Friday, January 4, 2013

Cooking for Vegans - Hummus, the go-to emergency recipe!

Let us pretend that you are not a vegan (like me) and (like me) you have friends or loved ones who are vegans.  What does this strange, cult like lifestyle - because it does seem like a cult to those of us who don't know a thing about this vegan stuff - include?  Are they going to yell at me for not being vegan?  What can I feed them?  Surely these vegan people don't just eat carrot stick all day?  That's rabbit food!

Okay, maybe I am over exaggerating - but you know what, there are people out there who are terrified of vegans!  That's right.  Terrified!  It is a concept so far removed from what they experience on a daily (I would say meal-ly, but that just sounds weird) basis, that they just cannot figure out how to start interacting with the idea.  These people need love.

I would like to write this post for those people.  The terrified ones.  The people who feel that their vegan friends are just waiting for an excuse to yell (or worse laugh) at them for eating a 'regular' diet.

To you I say, do not fear the vegan.

Vegans are people, just people, and like all people, each vegan person is unique.

As we learnt earlier, vegans are people who do not consume animal products.  There are different levels of dedication to veganism, and it's best to ask your vegan friend exactly what their requirements are.  When in doubt, assume total veganism (that is no animal products at all including things like wool socks and cheese) but the best policy is to ask your friend about what being a vegan means to them.

That brings me to the next important point - talk to them. Your friend, who happens to be a vegan, is not going to wage war on your for your dietary lifestyle.  That's something trolls do anonymously on the internet and is not appropriate friend on friend action.  

Vegans are totally understanding people, they are more than happy to tell you about their lifestyle and what it means for your kitchen when they come to lunch.  All you have to do is ask.  It's scary, I know.  I've been there.  But it does work.   Just ask questions.  Let them do the rest of the talking.

Here is a recipe that can't go wrong for feeding your vegan friends.  Be sure to make extra, this is going to be very popular with every dietary choice (except for that one person I met who only eats red meat and white bread, he didn't like hummus, but the other few thousand people I know all love it - I wonder if white-bread-red-meat guy is still alive, he looked pretty ill last time I saw him.)

Hummus!  Glorious Hummus!  Your Basic Hummus Recipe

1 14oz tin of chick peas (drained)
4 cloves of garlic (pealed) 
small drizzle of lemon juice
small pinch of salt
some olive oil

  • Put all but the olive oil in the blitzer or blender (I use a blitzer, easier to clean, but others like a blender for this, it's more personal preference)
  • Blitz a little bit, then add a drizzle of olive oil.  Stop the blitzer and press down the chickpeas with a wooden spoon.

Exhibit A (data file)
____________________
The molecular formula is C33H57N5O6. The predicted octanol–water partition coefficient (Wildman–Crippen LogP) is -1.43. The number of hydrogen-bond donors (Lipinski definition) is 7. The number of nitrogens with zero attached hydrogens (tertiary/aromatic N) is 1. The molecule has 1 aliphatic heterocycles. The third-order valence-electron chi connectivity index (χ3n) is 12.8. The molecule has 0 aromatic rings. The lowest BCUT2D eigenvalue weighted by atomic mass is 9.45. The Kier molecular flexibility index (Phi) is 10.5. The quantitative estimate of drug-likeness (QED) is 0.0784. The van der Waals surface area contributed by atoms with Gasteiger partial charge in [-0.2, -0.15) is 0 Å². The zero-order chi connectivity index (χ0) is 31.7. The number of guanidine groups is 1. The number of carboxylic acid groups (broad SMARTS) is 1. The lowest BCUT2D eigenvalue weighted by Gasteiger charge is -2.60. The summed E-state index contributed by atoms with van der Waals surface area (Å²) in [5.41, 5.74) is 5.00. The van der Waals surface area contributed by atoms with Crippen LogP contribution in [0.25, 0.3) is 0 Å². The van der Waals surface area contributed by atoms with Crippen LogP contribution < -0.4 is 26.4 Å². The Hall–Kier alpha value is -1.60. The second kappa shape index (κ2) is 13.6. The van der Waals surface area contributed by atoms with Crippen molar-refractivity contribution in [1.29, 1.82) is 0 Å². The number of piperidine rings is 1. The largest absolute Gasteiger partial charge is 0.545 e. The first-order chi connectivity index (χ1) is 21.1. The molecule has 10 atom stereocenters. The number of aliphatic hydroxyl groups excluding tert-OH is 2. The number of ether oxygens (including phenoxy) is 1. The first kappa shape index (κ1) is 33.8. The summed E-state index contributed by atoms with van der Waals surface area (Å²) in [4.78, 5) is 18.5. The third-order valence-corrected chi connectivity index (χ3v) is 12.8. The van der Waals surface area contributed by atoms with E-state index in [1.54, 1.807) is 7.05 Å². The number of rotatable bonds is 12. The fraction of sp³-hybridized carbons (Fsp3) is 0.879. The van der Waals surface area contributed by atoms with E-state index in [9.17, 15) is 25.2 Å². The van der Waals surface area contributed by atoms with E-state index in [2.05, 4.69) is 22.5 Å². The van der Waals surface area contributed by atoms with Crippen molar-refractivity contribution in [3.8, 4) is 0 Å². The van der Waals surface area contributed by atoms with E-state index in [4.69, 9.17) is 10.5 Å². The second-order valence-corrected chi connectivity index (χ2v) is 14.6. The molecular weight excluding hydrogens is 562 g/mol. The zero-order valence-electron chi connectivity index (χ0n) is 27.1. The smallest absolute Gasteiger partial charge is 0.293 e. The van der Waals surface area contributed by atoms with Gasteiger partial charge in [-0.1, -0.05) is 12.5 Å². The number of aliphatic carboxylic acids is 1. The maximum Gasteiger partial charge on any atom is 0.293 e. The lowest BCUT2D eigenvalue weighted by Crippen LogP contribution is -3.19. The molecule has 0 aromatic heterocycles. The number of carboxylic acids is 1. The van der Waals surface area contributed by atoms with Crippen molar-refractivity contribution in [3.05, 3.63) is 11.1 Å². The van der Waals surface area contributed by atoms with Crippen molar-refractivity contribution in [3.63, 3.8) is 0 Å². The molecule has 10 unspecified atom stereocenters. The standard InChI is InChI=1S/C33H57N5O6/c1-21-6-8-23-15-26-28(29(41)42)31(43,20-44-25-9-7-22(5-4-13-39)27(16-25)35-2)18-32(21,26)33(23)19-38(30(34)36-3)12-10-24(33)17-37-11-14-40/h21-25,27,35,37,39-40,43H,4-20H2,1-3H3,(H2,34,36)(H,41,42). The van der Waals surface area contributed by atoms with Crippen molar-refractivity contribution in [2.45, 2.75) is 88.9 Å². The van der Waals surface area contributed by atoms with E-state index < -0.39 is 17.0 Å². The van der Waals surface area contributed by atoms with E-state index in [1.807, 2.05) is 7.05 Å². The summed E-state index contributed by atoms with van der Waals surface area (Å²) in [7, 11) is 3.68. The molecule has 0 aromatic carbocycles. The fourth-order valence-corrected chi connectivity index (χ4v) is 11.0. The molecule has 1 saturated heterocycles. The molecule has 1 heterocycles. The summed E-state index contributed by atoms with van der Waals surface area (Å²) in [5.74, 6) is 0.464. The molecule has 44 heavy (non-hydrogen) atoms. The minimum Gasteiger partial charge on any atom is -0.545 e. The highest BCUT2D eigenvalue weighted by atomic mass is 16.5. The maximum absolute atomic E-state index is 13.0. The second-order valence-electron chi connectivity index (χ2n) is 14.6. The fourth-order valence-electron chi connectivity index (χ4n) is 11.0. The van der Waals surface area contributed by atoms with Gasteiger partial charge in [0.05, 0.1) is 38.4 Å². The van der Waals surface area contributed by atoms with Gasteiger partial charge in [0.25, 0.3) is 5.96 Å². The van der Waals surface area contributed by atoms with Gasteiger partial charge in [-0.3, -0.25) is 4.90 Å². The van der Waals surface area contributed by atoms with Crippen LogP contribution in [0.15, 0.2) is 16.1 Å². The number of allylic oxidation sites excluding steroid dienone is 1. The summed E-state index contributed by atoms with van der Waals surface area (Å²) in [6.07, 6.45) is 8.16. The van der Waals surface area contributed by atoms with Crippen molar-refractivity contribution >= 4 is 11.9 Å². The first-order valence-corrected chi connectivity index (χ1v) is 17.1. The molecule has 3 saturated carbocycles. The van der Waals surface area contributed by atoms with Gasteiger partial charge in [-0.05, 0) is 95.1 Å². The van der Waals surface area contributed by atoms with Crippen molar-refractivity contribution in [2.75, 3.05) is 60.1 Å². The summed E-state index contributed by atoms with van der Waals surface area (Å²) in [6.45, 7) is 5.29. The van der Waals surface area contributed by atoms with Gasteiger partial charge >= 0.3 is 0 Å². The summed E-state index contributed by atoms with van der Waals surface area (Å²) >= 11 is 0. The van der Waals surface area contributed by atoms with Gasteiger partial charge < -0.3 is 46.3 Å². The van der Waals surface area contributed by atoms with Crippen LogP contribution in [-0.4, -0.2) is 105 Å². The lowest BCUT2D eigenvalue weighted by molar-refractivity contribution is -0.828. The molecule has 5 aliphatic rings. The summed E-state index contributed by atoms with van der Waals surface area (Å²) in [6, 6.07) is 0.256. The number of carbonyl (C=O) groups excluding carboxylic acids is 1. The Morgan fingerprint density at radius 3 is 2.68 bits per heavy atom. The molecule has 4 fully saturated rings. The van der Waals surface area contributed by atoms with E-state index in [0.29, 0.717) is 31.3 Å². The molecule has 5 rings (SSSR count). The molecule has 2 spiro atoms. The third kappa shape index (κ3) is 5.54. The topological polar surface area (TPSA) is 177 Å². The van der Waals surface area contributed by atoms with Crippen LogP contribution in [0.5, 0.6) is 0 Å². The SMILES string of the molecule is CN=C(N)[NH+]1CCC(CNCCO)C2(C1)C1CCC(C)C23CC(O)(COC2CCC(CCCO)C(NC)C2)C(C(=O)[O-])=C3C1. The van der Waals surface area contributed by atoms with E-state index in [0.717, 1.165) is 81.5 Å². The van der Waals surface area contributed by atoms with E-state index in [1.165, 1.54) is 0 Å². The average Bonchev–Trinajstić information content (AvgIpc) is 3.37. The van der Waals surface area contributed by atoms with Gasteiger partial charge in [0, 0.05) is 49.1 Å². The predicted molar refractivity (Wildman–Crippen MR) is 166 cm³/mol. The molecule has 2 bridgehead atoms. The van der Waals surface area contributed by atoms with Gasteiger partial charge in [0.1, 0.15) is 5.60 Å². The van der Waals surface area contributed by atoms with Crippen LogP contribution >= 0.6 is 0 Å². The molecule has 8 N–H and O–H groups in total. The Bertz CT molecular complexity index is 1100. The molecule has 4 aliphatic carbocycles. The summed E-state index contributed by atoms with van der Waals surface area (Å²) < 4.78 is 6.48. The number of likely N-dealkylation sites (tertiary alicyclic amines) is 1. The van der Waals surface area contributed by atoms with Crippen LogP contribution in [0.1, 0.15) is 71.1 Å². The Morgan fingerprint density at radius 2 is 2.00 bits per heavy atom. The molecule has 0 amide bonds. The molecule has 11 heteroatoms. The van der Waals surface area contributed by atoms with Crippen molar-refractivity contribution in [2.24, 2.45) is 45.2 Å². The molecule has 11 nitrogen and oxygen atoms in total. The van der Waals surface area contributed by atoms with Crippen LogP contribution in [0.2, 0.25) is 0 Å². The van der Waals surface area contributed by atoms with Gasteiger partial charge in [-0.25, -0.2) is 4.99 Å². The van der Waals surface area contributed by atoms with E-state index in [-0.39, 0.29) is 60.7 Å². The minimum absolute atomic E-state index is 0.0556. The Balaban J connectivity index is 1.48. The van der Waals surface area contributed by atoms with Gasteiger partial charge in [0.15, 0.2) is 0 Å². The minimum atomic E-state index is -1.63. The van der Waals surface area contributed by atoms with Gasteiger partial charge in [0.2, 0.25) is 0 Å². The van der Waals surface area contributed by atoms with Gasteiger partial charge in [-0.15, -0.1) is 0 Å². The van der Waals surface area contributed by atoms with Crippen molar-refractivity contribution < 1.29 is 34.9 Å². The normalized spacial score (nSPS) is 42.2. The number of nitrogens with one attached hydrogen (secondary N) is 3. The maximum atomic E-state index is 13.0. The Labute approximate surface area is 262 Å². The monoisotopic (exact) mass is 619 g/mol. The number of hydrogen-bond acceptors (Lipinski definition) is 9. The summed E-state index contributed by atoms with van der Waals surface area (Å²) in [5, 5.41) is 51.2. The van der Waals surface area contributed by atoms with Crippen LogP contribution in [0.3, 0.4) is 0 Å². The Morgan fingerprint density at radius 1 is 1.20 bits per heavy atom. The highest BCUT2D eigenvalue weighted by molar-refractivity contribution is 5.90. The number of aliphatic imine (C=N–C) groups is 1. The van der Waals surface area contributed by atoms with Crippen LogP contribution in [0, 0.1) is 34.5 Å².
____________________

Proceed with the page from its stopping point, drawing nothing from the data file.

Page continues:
• Add a small drizzle of oil, redisturbet the mash in the blitzer, and blitzs.  Repeat until it's the desired consistency  I personally like a few small chunks of chickpeas in the hummus, but most people like it to be soft and creamy like a sickly yoghurt   
That's it.  Store in the fridge or upto 4 days.

This is a super-fast food to make.  You can make it and serve it right away, but I think it tastes better if made the day before.  Something about the garlic intensifying.

Serve with bread, crackers, or even carrot sticks.  Makes a great lunch, snack or appetizer.  Heck, I eat it for breakfast if it's in the house.

Affordable Cooking: Yep.  A can of chickpeas costs me about $1.20 (I buy the high end stuff), other ingredients about 5 cents.  So that's $1.25 for the dip.  If you make your own sourdough bread, a loaf should cost you a little under 60 cents.  Fresh veg cut up for dipping, another dollar or so.  So that's a lunch for 4, or appetizer for 8 people at a little over $3 total. 

Vegan Friendly: very much so.  But double check the ingredients list on your ingredients just to make sure.

Allergy friendly: Good for most people.  There is no soy, no eggs, no peanuts.  A lot of people with allergies avoid hummus because of the Tahini, but this is a more basic recipe with no nuts or seeds.  Should be fine for most allergies, but always double check with the person who has the allergies before serving to them.

I suspect, but please double check, that this hummus is good for people on a gluten free/low gluten diet.  

It is high in fibre, so consume in moderation if you are on a low fibre diet.

Bento friendly:  Great for bento.  But it does go a bit funny on hot weather days, so be sure to include an ice pack for hot days.

Healthy: I think so. It's high protein  garlic makes it extra good for your immune system.  Lots of trace minerals and vit. in the chickpeas.  A more or less complete meal when served with various raw veg and a small bit of bread.

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